Looking for technical support for your game localization project?
Rest easy! We've got you covered!

Professionalism is an extremely important quality in this industry and it's something we at Altagram value highly.

With video games being our specialty, we understand that optimized content management is complex and demands experience. We can work with any text format and from any source, thanks to our highly trained project managers, coordinators, and in-house localization engineers who can adapt to any of your requests.

Upon receiving your files, we integrate them into memoQ and proceed with the localization process. Once they are complete and ready for delivery, we take care to ensure that they are returned to you completed in the format of your choice. If your preferred format isn’t on the following list, please don’t hesitate to contact us. We'll no doubt be able to work out your request regardless of the format.


Excel (.xlsx, .xls)

The most common file format for exchanging localization content. Easy to read and organize, supports most languages, and allows you to give each line that is to be translated an ID for context. Linguists can therefore translate content with maximum creativity and accuracy.

Text-based tables (.tsv, .csv)

Tables that offer the same benefits as an Excel file. Be careful to check the encoding of the text when submitting.

.doc, .pdf, .txt or any other 'plain text' format

Rarely used for in-game text, but common standards for marketing content. Naturally, free equivalents like .odt or .ods files are also accepted.

HTML / PHP Files (.html, .htm, .php)

When translating text, staying aware of the underlying source file structure is very important. This ensures the linguists have all the information needed to produce a contemporary-sounding and catchy localization. Our tools support these formats.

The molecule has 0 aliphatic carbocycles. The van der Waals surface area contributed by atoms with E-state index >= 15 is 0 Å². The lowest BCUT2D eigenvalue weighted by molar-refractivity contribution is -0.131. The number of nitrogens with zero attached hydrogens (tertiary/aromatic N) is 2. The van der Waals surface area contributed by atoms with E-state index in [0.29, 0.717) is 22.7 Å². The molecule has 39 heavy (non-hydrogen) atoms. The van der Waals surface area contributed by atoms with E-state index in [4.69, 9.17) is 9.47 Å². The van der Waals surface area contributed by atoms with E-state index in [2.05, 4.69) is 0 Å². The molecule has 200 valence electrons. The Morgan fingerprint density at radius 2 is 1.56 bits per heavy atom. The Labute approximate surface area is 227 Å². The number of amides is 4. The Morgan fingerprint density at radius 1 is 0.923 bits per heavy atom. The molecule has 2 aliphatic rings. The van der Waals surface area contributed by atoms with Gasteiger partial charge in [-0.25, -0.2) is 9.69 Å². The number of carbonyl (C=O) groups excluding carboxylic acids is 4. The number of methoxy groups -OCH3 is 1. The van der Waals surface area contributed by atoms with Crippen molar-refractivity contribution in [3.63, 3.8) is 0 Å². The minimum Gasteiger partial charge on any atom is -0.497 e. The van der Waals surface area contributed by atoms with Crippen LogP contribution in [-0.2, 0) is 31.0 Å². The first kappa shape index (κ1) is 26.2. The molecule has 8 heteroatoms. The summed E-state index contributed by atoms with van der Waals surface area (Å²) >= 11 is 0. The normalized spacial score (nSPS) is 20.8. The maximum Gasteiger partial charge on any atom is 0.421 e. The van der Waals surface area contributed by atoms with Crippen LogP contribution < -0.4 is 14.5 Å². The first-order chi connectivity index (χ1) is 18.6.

GNU Gettext Files (.po)

Another common format for organizing localization data. It contains a slightly different structure from the classic string file.

.xliff (.mgxlf, ...)

Less common than other formats, but often used in localization-specific tools.

String files (.string, .stringdict, .iua etc.)

More and more games, especially on the mobile market, are organizing their strings in this format. Our tools support them easily and without conversion.


Other formats

.yml, .yaml (YAML), .ini (configuration file), .js (RequireJS/i18n), .json (i18next multilingual), .json (i18next single language), .plist (Apple Property List en XML), .l10n (Java l10n), .lang (Java lang), .properties (Java Properties), .md (markdown), .tmx (Translation Memory eXchange), .qph (Qt Phrase Book), .locale (Play Framework Properties), .indd (InDesign), Mozilla RDF.

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Quality Assurance

Altagram understands the need for quality and we want your game to be a bona fide classic. We have a native, dedicated, and experienced team of in-house testers across more than 25 languages to ensure your game is ready for any market of your choosing.

3500+ audio and voice-over productions.

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Audio Production & Voice-Over Recording

Altagram has 3500+ audio and voice-over productions in experience and offers every audio localization service your game might need in over 50 languages.

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